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Union Unlawfully Recorded Bargaining Sessions Over Objections of Oregon Public Employer

June 17, 2014

By Daniel L. Rowan


On June 16, 2014 the Oregon Employment Relations Board (ERB) held that the Washington County Dispatchers Association violated the duty to bargain in good faith when its bargaining team demanded to record collective bargaining negotiations with the Washington County Consolidated Communications Agency (WCCCA). Because recording is a permissive subject of bargaining, ERB concluded that neither side may record negotiations over the opposing party’s objections. ERB also dismissed the union’s claim that WCCCA committed an unfair labor practice when it refused to continue bargaining so long as the union insisted upon recording bargaining sessions. (Bullard Law represented WCCCA before the ERB.)

Underlying Dispute

The dispute arose at the outset of negotiations between WCCCA and the union. During the first session the union had proposed electronic recording as part of the ground rules. At the second session, WCCCA’s bargaining team rejected this proposal and the parties substituted alternative language. However, later in the second session, the union’s bargaining team stated that the union intended to record all future bargaining despite the parties’ ground rules. The union argued that under Oregon law it had a right to record bargaining sessions without employer consent. WCCCA’s bargaining team stated that it needed time to consider the union’s position, which resulted in the end of the second bargaining session.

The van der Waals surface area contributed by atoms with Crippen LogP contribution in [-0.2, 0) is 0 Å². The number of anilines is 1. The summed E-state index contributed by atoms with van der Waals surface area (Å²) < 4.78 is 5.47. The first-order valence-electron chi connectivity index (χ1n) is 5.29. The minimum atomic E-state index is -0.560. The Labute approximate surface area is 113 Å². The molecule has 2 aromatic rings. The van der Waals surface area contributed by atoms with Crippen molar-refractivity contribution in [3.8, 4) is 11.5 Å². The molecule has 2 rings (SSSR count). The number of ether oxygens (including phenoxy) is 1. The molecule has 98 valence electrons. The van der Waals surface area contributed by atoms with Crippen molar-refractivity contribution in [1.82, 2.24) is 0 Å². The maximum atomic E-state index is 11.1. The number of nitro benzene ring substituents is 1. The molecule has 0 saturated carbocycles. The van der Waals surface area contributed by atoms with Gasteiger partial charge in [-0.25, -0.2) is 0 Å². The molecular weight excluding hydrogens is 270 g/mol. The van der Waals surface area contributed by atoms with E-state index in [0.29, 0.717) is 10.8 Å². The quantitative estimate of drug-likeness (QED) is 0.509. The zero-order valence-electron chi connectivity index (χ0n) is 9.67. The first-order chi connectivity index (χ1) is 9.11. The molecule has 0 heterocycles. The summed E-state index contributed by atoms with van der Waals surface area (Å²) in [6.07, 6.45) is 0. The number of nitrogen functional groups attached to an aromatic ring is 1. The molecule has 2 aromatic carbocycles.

Subsequent communications between the parties made it clear that they had very different opinions with respect to the union’s contention that it had a right to record bargaining sessions without employer consent. The union filed an unfair labor practice charge based on WCCCA’s refusal to bargain if the sessions were recorded. After the filing of the ULP, WCCCA decided to resume bargaining under protest while the ULP was still pending. As a result, bargaining sessions resumed and the union recorded sessions over WCCCA’s objections. Further, WCCCA filed its own charge against the union.

ERB Decision for WCCCA

The competing ULPs proceeded to hearing before an administrative law judge. The ALJ issued a proposed order finding that the union had violated the ground rules and the duty to bargaining in good faith. The union filed objections to the proposed order and the ERB heard oral argument from the parties. After oral argument, ERB gave interested parties the opportunity to file amicus curiae briefs on the issues raised by the case. Several different public-employer organizations filed briefs supporting WCCCA’s position. 

ERB issued a Final Order in favor of WCCCA. Relying on long-settled precedent from the private sector, ERB concluded that a party demanding to record bargaining sessions is conditioning bargaining on a permissive subject. ERB previously has held that ground rules, which cover the mechanics of bargaining and other threshold issues, are permissive. Since recording bargaining involved a permissive subject and a party cannot be forced to bargain over permissive subjects, the union’s insistence on recording was unlawful.